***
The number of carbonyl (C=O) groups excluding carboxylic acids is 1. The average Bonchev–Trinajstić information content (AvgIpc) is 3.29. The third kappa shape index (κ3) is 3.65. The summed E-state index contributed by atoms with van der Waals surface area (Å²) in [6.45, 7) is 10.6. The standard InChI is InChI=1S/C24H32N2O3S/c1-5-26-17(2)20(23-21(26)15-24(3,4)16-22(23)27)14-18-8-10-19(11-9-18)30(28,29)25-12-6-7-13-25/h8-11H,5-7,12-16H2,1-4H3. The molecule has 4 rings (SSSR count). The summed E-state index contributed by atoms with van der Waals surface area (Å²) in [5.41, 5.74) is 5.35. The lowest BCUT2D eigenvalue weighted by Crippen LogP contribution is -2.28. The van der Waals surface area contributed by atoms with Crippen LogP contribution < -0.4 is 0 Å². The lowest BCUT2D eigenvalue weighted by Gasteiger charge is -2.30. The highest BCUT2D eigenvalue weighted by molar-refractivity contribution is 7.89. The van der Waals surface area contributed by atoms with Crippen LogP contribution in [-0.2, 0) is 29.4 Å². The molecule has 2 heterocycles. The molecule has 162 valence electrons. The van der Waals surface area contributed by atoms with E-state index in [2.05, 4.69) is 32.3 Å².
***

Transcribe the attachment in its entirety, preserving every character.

The number of carbonyl (C=O) groups excluding carboxylic acids is 1. The average Bonchev–Trinajstić information content (AvgIpc) is 3.29. The third kappa shape index (κ3) is 3.65. The summed E-state index contributed by atoms with van der Waals surface area (Å²) in [6.45, 7) is 10.6. The standard InChI is InChI=1S/C24H32N2O3S/c1-5-26-17(2)20(23-21(26)15-24(3,4)16-22(23)27)14-18-8-10-19(11-9-18)30(28,29)25-12-6-7-13-25/h8-11H,5-7,12-16H2,1-4H3. The molecule has 4 rings (SSSR count). The summed E-state index contributed by atoms with van der Waals surface area (Å²) in [5.41, 5.74) is 5.35. The lowest BCUT2D eigenvalue weighted by Crippen LogP contribution is -2.28. The van der Waals surface area contributed by atoms with Crippen LogP contribution < -0.4 is 0 Å². The lowest BCUT2D eigenvalue weighted by Gasteiger charge is -2.30. The highest BCUT2D eigenvalue weighted by molar-refractivity contribution is 7.89. The van der Waals surface area contributed by atoms with Crippen LogP contribution in [-0.2, 0) is 29.4 Å². The molecule has 2 heterocycles. The molecule has 162 valence electrons. The van der Waals surface area contributed by atoms with E-state index in [2.05, 4.69) is 32.3 Å².